Reliable Broadband Can Improve Rural Health Care

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The innovations of the Internet of Things (IoT) can only improve health care in rural America once there is complete broadband access and adoption.

Michael Adcock, executive director of the Telehealth Center University of Mississippi Medical Center, said that the center has achieved success with remote patient monitoring. The center conducted a study using patients with diabetes. The study subjects showed a marked decrease in blood glucose, early recognition of diabetes-related eye disease, reduced travel to see specialists, and no diabetes-related hospitalizations or emergency room visits. This study saved more than $300,000 in the first 100 patients over six months.

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“Bringing this technology into the home requires access to reliable broadband coverage,” Adcock said at a Senate Commerce, Science, and Transportation Committee hearing on Nov. 7. “The benefits of telehealth are not available to patients without access to high-speed Internet across America. As technology and health care services expand to meet patients where they live, broadband coverage must improve to make this care accessible.”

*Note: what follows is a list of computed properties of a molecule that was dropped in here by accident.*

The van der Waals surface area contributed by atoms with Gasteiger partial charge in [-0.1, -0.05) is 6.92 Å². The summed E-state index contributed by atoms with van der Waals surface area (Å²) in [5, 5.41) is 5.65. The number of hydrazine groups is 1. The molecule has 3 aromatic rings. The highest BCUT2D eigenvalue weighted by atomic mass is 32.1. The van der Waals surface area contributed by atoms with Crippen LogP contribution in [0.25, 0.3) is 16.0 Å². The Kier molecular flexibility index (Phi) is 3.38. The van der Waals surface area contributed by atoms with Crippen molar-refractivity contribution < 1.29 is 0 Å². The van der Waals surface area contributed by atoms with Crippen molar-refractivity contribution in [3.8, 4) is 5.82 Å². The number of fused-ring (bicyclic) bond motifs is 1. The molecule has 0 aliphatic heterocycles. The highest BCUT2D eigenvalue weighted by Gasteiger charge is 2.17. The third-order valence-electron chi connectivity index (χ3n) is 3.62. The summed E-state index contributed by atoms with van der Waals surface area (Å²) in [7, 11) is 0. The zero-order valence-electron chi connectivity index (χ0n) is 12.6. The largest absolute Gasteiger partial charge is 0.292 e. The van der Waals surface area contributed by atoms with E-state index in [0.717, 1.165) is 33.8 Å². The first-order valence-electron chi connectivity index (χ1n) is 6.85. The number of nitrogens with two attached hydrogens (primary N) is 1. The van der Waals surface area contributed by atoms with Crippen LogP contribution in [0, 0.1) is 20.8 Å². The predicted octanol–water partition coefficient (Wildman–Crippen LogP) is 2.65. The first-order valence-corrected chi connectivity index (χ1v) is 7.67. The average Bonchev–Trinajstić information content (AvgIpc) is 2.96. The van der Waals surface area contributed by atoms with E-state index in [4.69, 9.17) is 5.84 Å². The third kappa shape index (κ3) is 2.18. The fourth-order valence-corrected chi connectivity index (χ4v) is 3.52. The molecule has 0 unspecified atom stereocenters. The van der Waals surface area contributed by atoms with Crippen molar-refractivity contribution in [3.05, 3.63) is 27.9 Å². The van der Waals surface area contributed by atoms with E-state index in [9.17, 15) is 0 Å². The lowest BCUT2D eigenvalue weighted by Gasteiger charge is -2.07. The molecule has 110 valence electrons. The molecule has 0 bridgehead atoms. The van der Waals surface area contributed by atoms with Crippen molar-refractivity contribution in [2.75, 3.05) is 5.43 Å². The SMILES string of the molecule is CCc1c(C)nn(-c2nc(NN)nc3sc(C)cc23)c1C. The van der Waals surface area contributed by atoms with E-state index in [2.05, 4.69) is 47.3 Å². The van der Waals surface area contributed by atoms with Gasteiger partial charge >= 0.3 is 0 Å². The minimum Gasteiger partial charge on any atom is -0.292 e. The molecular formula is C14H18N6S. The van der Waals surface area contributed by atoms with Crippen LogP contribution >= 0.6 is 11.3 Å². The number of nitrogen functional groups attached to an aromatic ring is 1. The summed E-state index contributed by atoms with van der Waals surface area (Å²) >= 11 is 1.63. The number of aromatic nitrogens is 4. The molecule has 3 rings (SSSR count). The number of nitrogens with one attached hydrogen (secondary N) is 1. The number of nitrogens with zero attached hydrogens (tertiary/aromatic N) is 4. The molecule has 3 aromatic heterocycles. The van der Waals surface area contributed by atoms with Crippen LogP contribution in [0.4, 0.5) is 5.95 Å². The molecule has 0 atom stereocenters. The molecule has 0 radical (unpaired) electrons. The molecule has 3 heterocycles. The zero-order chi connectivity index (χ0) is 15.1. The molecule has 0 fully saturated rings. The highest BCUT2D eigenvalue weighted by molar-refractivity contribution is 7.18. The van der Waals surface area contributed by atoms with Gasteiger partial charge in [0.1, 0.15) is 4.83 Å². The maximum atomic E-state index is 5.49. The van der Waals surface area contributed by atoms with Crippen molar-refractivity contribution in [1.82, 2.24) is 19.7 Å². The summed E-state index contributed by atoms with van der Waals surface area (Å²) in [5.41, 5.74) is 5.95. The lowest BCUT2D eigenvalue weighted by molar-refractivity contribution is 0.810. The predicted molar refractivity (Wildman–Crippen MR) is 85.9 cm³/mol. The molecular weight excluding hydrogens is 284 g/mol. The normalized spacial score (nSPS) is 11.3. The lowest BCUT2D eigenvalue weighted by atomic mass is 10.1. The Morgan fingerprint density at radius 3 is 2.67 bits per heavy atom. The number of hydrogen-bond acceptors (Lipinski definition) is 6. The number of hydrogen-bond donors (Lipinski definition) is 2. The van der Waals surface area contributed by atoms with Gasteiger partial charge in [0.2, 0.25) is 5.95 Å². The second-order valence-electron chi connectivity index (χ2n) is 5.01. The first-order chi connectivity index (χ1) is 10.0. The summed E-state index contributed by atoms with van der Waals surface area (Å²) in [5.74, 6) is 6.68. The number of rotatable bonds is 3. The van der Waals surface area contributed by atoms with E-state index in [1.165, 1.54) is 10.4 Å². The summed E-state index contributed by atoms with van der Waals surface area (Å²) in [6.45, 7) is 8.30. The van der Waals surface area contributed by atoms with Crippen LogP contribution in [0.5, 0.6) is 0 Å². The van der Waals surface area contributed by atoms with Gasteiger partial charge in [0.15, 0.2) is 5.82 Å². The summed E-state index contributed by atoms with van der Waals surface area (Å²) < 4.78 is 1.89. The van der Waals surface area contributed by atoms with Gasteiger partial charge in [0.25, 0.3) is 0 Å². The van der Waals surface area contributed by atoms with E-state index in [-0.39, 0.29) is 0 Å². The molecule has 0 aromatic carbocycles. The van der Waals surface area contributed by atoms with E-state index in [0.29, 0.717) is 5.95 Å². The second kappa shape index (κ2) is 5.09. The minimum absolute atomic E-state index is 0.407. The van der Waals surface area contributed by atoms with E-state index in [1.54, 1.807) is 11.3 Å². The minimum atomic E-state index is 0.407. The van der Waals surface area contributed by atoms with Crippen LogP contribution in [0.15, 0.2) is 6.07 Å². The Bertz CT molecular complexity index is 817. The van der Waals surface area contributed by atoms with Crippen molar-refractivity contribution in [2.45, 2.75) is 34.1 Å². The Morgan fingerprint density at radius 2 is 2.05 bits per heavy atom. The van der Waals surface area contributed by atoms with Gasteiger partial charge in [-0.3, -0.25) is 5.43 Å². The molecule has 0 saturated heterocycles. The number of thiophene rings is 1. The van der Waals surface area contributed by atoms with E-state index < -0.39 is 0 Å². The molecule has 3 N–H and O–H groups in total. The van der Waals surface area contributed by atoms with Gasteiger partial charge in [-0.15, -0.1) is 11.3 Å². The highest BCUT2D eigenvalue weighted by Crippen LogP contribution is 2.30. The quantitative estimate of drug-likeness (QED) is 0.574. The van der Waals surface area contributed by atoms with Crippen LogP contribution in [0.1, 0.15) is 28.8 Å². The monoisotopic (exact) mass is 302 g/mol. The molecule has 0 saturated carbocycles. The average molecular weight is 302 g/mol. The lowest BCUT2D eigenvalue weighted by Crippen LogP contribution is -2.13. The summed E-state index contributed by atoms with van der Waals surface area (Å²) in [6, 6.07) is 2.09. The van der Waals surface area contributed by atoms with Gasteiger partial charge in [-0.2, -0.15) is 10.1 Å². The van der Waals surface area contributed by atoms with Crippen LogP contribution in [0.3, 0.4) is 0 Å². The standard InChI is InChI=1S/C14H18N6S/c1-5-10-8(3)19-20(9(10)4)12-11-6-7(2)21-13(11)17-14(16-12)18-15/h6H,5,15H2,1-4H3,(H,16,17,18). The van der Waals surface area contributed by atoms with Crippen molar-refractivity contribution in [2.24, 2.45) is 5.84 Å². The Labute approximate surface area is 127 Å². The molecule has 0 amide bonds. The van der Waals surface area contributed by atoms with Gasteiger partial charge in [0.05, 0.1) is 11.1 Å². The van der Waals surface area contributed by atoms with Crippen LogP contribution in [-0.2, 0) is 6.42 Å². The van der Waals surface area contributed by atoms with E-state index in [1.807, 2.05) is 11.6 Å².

Thirty-nine percent of rural Americans lack access to broadband, according to the Federal Communications Commission. This hinders rural patients from receiving the best health care.

Angela Siefer, director of the National Digital Inclusion Alliance, said that the United States needs a cohesive and funded Federal broadband access and adoption strategy. When Siefer’s father was diagnosed with chronic obstructive pulmonary disease, he was given a device that measured his vitals in real time and sent the data to a nurse who monitored and analyzed the information.

“That device, a precursor of the IoT, saved my dad’s life multiple times,” Siefer said. “It bought my family time with him. And it allowed him to live at home. That would not have been possible without an Internet connection.”

Michael Terzich is the chief administrative officer of Zebra Technologies, which uses Enterprise Asset Intelligence (EAI) to enable businesses to track critical assets within their operations and know exactly what they are, where they are, and their condition so they can make quick decisions.

“With the right IoT solution, health care professionals can integrate with Electronic Health Record (EHR) systems, minimizing medication and laboratory errors, while maximizing patient safety and improving the quality of care,” Terzich said.

Sen. Brian Schatz, D-Hawaii, said that he visited a Hawaii health center that helps patients manage diabetes remotely and connect with specialists online. Schatz introduced Connect for Health Act, which would expand the use of telehealth and remote patient monitoring services in Medicare.

Schatz said that barriers to telehealth include the broadband gap, the cost of physical infrastructure for broadband, and the gap in broadband adoption. Some consumers don’t adopt broadband even though they have access to the technology because of high costs and lack of digital literacy.

“Right now not everybody is able to take advantage of IoT,” Schatz said.

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